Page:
A Stuffed Dodo and the Legend of Iroquois Ironworkers

I am at the Carnegie Museum of Natural History in the Oakland neighborhood of Pittsburgh, which is attached to an art museum. Here there are four computers and they invite museum goers to blog about the museum and an exhibition called Life On Mars. Like many modern art exhibits, this one confuses me, the gist of the show is to have forty artists all ponder whether there is indeed life on Mars. I thought I’d mention some of the other cool things I’ve seen at the history museum.

One was a long hallway where thousands of stuffed birds are mounted in cases. There is one case that shows extinct birds, such as the passenger pigeon, the Dodo, and the tiny dusky sparrow, that perished as recently as 1934. Each of these vanished birds was presented stuffed, though the Dodo was explained to be a replica, made up based on bones, since it expired in the 1800s. It was a big bird, almost two feet tall, and couldn’t fly, hence it was an easy target for hungry men.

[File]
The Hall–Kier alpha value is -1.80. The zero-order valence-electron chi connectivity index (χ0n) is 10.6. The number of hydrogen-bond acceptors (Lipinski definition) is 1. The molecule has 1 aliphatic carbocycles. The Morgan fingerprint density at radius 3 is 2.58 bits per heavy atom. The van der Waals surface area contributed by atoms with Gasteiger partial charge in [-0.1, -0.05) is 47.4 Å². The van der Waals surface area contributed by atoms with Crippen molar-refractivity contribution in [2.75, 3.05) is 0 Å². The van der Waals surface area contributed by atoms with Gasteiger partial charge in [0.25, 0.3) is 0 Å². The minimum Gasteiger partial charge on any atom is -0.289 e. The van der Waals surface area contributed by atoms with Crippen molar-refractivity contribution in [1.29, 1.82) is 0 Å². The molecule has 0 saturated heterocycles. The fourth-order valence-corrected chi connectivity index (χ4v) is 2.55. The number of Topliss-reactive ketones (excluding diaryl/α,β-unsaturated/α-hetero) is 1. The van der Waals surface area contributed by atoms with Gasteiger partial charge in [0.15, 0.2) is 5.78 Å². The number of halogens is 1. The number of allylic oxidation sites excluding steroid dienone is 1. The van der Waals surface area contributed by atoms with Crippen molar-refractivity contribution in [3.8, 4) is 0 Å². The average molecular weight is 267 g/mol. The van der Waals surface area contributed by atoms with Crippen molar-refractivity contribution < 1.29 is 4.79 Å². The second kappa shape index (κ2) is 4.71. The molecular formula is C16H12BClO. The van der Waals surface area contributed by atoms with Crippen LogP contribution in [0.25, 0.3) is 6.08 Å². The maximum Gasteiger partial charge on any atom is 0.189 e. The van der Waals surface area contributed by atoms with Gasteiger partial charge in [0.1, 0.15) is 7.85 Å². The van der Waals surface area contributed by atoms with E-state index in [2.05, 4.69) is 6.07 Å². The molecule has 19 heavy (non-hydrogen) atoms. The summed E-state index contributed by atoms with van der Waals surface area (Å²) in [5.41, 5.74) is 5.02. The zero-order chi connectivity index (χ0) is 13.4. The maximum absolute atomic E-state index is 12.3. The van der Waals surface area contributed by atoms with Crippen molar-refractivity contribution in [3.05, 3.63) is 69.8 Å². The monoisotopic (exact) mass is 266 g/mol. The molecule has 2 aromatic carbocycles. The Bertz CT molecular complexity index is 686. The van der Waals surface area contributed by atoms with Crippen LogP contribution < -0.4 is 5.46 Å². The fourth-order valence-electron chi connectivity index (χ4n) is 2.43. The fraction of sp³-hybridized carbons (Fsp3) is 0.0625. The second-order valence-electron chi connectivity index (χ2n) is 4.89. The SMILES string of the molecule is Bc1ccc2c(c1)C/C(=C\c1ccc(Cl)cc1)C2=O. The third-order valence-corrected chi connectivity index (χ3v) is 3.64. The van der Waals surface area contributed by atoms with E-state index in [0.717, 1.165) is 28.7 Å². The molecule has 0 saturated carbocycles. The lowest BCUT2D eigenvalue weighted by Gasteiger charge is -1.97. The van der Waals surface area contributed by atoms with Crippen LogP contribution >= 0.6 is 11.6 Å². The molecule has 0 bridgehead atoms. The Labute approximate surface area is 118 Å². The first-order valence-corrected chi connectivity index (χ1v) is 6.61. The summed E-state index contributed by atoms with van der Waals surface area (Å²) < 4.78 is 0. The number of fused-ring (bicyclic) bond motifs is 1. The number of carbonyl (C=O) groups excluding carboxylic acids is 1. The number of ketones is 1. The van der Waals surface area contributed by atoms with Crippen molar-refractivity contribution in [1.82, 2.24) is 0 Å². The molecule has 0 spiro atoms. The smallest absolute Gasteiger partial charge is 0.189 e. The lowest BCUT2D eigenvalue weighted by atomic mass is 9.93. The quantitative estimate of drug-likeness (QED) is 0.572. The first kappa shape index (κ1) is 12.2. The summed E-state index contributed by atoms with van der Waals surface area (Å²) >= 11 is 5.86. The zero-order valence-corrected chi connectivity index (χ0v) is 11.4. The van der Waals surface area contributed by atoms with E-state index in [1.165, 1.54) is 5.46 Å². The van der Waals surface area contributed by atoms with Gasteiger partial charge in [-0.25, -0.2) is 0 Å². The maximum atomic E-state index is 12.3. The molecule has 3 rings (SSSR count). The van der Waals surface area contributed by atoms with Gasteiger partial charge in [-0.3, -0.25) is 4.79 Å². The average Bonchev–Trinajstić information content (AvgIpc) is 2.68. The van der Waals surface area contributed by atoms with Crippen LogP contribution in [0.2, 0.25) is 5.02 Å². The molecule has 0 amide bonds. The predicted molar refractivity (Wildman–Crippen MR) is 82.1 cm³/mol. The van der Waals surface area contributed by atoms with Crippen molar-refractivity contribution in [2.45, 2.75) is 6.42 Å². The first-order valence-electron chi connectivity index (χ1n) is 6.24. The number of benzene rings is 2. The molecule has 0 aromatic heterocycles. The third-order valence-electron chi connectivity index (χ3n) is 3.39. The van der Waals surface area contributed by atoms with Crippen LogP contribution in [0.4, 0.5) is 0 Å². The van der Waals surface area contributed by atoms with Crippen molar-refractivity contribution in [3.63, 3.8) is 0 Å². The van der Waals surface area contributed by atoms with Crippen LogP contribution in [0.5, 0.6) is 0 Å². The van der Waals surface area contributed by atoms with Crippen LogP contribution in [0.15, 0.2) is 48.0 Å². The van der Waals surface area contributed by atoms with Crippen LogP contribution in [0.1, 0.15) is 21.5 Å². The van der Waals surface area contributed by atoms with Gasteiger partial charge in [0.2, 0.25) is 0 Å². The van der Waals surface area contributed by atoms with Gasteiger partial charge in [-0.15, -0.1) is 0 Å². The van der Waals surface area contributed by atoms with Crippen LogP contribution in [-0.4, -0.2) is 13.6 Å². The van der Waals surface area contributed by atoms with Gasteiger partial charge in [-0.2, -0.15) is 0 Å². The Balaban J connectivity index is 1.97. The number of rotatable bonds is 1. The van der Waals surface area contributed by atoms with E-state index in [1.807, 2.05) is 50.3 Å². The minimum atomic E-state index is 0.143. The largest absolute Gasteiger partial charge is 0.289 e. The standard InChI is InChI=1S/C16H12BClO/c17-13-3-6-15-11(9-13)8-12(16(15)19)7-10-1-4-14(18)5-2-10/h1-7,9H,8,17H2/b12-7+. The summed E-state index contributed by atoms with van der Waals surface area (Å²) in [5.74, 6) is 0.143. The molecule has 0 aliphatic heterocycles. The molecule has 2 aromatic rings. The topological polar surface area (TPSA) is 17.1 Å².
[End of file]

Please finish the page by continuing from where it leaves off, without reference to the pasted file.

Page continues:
In this same hallway, that my guide told me was once a collection for hobbyists, was a seabird called a snipe. I photographed the bird for my friend Joe who used to have a family tradition–the snipe hunt. It was made up but little kids thought that they would really bag one.

Another exhibit that caught my eye was in the American Indian room. It was about Indian ironworkers, Mohawks and Iroquois who have for many decades gravitated to this line of work. They built most of New York’s skyscrapers, fearlessly running across 8 inches or less of iron rail, and many of them died when they fell off. But one Mohawk was quoted as saying they never wanted to use the safety harnesses, since it impedes their movement up there fifty stories up on a windy rail.